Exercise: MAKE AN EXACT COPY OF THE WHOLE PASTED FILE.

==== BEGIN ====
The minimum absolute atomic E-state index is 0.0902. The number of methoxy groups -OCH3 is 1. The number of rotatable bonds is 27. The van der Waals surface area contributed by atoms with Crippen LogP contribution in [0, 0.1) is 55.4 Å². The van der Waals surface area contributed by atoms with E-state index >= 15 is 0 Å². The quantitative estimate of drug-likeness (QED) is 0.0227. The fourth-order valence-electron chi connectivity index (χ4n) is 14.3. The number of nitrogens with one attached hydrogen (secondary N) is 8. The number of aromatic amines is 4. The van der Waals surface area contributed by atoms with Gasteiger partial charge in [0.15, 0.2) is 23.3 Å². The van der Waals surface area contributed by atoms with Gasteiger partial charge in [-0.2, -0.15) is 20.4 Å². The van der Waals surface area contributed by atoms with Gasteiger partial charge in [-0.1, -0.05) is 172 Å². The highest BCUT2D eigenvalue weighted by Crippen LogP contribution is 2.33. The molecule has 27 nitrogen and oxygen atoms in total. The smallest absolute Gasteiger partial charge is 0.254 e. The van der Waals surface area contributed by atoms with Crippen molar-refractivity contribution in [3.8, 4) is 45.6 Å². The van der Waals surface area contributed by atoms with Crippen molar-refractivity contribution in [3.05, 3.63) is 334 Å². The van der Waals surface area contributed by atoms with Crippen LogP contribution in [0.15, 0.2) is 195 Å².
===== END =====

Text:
The minimum absolute atomic E-state index is 0.0902. The number of methoxy groups -OCH3 is 1. The number of rotatable bonds is 27. The van der Waals surface area contributed by atoms with Crippen LogP contribution in [0, 0.1) is 55.4 Å². The van der Waals surface area contributed by atoms with E-state index >= 15 is 0 Å². The quantitative estimate of drug-likeness (QED) is 0.0227. The fourth-order valence-electron chi connectivity index (χ4n) is 14.3. The number of nitrogens with one attached hydrogen (secondary N) is 8. The number of aromatic amines is 4. The van der Waals surface area contributed by atoms with Gasteiger partial charge in [0.15, 0.2) is 23.3 Å². The van der Waals surface area contributed by atoms with Gasteiger partial charge in [-0.2, -0.15) is 20.4 Å². The van der Waals surface area contributed by atoms with Gasteiger partial charge in [-0.1, -0.05) is 172 Å². The highest BCUT2D eigenvalue weighted by Crippen LogP contribution is 2.33. The molecule has 27 nitrogen and oxygen atoms in total. The smallest absolute Gasteiger partial charge is 0.254 e. The van der Waals surface area contributed by atoms with Crippen molar-refractivity contribution in [3.8, 4) is 45.6 Å². The van der Waals surface area contributed by atoms with Crippen molar-refractivity contribution in [3.05, 3.63) is 334 Å². The van der Waals surface area contributed by atoms with Crippen LogP contribution in [0.15, 0.2) is 195 Å².